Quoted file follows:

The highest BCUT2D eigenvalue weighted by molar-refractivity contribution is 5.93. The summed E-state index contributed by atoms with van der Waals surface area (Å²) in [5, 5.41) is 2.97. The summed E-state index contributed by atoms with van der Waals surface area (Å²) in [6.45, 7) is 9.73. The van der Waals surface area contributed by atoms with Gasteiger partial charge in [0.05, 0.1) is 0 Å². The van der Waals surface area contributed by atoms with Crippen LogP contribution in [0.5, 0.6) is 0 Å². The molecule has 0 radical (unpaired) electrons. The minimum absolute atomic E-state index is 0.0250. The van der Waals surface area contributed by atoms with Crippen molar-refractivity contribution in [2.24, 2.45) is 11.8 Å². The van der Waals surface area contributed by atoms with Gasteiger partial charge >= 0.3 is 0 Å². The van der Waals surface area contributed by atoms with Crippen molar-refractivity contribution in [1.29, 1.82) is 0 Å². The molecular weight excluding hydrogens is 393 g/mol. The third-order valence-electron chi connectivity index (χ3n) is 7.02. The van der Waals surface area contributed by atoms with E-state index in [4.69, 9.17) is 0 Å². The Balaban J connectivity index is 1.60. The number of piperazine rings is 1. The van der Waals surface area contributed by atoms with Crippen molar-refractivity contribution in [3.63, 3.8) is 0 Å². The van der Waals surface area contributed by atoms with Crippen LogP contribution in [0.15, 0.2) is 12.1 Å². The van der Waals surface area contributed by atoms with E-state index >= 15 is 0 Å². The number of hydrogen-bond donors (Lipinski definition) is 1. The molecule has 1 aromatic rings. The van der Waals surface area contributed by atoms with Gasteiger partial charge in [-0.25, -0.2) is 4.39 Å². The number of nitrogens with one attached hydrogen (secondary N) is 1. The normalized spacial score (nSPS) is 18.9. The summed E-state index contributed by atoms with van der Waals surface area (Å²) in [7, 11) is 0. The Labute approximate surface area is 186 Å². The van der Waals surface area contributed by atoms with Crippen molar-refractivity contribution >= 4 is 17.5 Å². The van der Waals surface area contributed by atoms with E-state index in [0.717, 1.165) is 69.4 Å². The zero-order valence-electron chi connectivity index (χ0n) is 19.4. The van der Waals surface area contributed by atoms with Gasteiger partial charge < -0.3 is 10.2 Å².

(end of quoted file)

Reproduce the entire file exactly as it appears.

The highest BCUT2D eigenvalue weighted by molar-refractivity contribution is 5.93. The summed E-state index contributed by atoms with van der Waals surface area (Å²) in [5, 5.41) is 2.97. The summed E-state index contributed by atoms with van der Waals surface area (Å²) in [6.45, 7) is 9.73. The van der Waals surface area contributed by atoms with Gasteiger partial charge in [0.05, 0.1) is 0 Å². The van der Waals surface area contributed by atoms with Crippen LogP contribution in [0.5, 0.6) is 0 Å². The molecule has 0 radical (unpaired) electrons. The minimum absolute atomic E-state index is 0.0250. The van der Waals surface area contributed by atoms with Crippen molar-refractivity contribution in [2.24, 2.45) is 11.8 Å². The van der Waals surface area contributed by atoms with Gasteiger partial charge >= 0.3 is 0 Å². The van der Waals surface area contributed by atoms with Crippen molar-refractivity contribution in [1.29, 1.82) is 0 Å². The molecular weight excluding hydrogens is 393 g/mol. The third-order valence-electron chi connectivity index (χ3n) is 7.02. The van der Waals surface area contributed by atoms with E-state index in [4.69, 9.17) is 0 Å². The Balaban J connectivity index is 1.60. The number of piperazine rings is 1. The van der Waals surface area contributed by atoms with Crippen molar-refractivity contribution in [3.63, 3.8) is 0 Å². The van der Waals surface area contributed by atoms with Crippen LogP contribution in [0.15, 0.2) is 12.1 Å². The van der Waals surface area contributed by atoms with E-state index >= 15 is 0 Å². The number of hydrogen-bond donors (Lipinski definition) is 1. The molecule has 1 aromatic rings. The van der Waals surface area contributed by atoms with Gasteiger partial charge in [-0.25, -0.2) is 4.39 Å². The number of nitrogens with one attached hydrogen (secondary N) is 1. The normalized spacial score (nSPS) is 18.9. The summed E-state index contributed by atoms with van der Waals surface area (Å²) in [7, 11) is 0. The Labute approximate surface area is 186 Å². The van der Waals surface area contributed by atoms with Crippen molar-refractivity contribution >= 4 is 17.5 Å². The van der Waals surface area contributed by atoms with E-state index in [0.717, 1.165) is 69.4 Å². The zero-order valence-electron chi connectivity index (χ0n) is 19.4. The van der Waals surface area contributed by atoms with Gasteiger partial charge < -0.3 is 10.2 Å².